Cows feeding©Tim Scrivener

A survey of more than 200 UK dairy farmers by Farmers Weekly and animal health company Zoetis found only 68% of farmers have heard about selective dry cow therapy, with three-quarters of Arla suppliers having heard about it. We look at the findings of the survey in-depth.

As part of its Arlagarden quality assurance programme, from 1 October Arla requires all of its producers to discuss and agree with their vet the use of antibiotics in their dry cows and make a move to using selective dry cow therapy.

See also: E-learning advice on transition cow management

Top findings

  • 68% of farmers have heard about selective dry cow therapy
  • 32% are concerned about it
  • 78% are using an internal teat sealant
  • 73% are testing for bacteria causing mastitis on farm
  • 33% claim maintaining cleanliness at drying off is the hardest problem to manage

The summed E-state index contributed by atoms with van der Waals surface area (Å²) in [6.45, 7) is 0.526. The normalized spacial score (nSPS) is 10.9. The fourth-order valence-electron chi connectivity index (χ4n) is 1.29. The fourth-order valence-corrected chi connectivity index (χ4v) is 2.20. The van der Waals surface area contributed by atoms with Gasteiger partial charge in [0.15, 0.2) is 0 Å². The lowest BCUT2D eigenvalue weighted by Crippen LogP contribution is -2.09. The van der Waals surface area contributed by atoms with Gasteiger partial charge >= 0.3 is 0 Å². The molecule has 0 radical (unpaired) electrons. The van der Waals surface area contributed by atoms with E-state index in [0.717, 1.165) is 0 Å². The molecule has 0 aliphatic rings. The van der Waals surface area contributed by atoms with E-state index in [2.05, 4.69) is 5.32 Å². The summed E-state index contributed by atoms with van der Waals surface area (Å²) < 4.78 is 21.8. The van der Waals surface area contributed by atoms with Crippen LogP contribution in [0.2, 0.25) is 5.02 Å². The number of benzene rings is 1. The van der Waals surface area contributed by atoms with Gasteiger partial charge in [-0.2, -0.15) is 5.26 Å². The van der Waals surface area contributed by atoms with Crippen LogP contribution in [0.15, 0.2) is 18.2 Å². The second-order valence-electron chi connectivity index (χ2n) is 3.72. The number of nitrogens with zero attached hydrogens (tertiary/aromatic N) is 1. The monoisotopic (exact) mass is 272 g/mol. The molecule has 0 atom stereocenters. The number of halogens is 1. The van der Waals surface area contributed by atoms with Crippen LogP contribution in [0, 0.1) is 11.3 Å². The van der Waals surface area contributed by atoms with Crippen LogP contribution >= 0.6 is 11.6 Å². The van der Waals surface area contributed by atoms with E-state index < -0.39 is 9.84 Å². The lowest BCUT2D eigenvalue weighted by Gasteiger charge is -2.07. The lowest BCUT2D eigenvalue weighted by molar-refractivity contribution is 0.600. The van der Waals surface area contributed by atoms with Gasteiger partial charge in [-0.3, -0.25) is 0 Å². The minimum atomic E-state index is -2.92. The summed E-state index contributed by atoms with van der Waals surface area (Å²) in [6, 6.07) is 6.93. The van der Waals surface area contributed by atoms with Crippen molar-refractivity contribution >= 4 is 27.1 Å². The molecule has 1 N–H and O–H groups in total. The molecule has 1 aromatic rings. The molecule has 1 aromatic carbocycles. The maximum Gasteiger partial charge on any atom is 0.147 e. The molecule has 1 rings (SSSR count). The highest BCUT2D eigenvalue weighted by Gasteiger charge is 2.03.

• £7,531 is the average annual spend on antibiotics in a herd

Many dairy farmers’ drying off practices have involved blanket use of antibiotics across all cows to treat and prevent any new infections developing during the dry period.

However, farmers are being encouraged to target antibiotics use. This is due to concerns over antibiotic resistance, the effectiveness of teat sealants in mastitis prevention and research showing use of narrow-spectrum antibiotics in low-cell count cows could increase the risk of clinical mastitis in the following lactation.

Selective dry cow therapy